Specifically, there are two secretaries that have children of school age and both are given what I would call accommodations. One is allowed to leave early to attend her daughter's sports games, the other leaves at 3:00 every day to pick up her children from school.
Some people in the office complain, rather bitterly, that these two are "special" and get "privileges". I don't see it that way. They have children. Those children require certain things of their parents, my boss is allowing the parents to provide those things. I don't need to leave early and when I do go home, nobody's clutching at my leg and wailing or asking me for $20 after telling me they hate me. (Children, they're awesome!)
This is how I see all forms of accommodation. Sure, people with handicapped tags get the cool parking spaces. You get to walk. I guarantee you you wouldn't trade for all the best parking spaces on Earth. Hey, Christians, do your Muslim coworkers get to take several breaks to pray*? Well, you get all your important holidays off without even having to ask! How cool is that?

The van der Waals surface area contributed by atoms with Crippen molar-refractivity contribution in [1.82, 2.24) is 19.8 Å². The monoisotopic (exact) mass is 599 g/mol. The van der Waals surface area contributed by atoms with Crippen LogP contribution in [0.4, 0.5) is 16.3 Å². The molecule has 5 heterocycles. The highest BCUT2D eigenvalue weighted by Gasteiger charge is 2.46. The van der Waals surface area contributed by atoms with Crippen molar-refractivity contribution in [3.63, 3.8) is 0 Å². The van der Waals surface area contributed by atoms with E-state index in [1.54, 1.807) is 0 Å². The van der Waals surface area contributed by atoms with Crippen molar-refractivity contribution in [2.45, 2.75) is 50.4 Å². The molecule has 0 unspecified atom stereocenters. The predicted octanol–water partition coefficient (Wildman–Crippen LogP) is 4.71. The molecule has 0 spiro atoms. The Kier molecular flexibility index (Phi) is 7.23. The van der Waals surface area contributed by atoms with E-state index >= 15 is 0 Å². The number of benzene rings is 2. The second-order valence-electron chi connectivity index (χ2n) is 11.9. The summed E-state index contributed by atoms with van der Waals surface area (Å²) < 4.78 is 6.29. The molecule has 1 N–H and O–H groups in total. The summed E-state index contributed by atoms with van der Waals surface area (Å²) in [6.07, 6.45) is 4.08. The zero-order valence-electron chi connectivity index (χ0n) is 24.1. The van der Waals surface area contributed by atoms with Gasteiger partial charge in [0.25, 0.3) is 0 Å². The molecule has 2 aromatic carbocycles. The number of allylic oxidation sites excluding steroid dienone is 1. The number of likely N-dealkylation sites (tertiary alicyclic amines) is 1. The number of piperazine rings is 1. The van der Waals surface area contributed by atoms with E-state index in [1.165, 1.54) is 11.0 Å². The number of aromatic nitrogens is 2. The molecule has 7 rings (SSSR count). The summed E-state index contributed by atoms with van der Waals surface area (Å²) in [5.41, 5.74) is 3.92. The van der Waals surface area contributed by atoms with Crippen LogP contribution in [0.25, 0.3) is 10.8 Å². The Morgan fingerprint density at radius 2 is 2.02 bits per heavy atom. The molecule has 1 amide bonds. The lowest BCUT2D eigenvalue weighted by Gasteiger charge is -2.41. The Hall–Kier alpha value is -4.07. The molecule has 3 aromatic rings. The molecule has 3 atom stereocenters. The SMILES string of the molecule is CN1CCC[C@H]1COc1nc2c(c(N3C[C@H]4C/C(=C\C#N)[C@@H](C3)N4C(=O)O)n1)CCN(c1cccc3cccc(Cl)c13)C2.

Look, here's the thing about accommodation: yes, the person being accommodated is getting something awesome that you are not, but it's in exchange for their life being significantly more difficult in some way than yours. Persons with blindness get to bring puppies into restaurants- they also can't see the restaurant. Persons of colour can get into college with lower test scores**- and nobody ever assumed you were in a gang simply because of the colour of your skin.
Does that help any at all? I realize the analogy isn't perfect, but just a bit? Maybe?
*I have seen this complaint. As if anyone's having fun while they pray.
**I could write a book on why those test scores are lower, but I'm just going to say Racism, it's endemic! and leave it at that.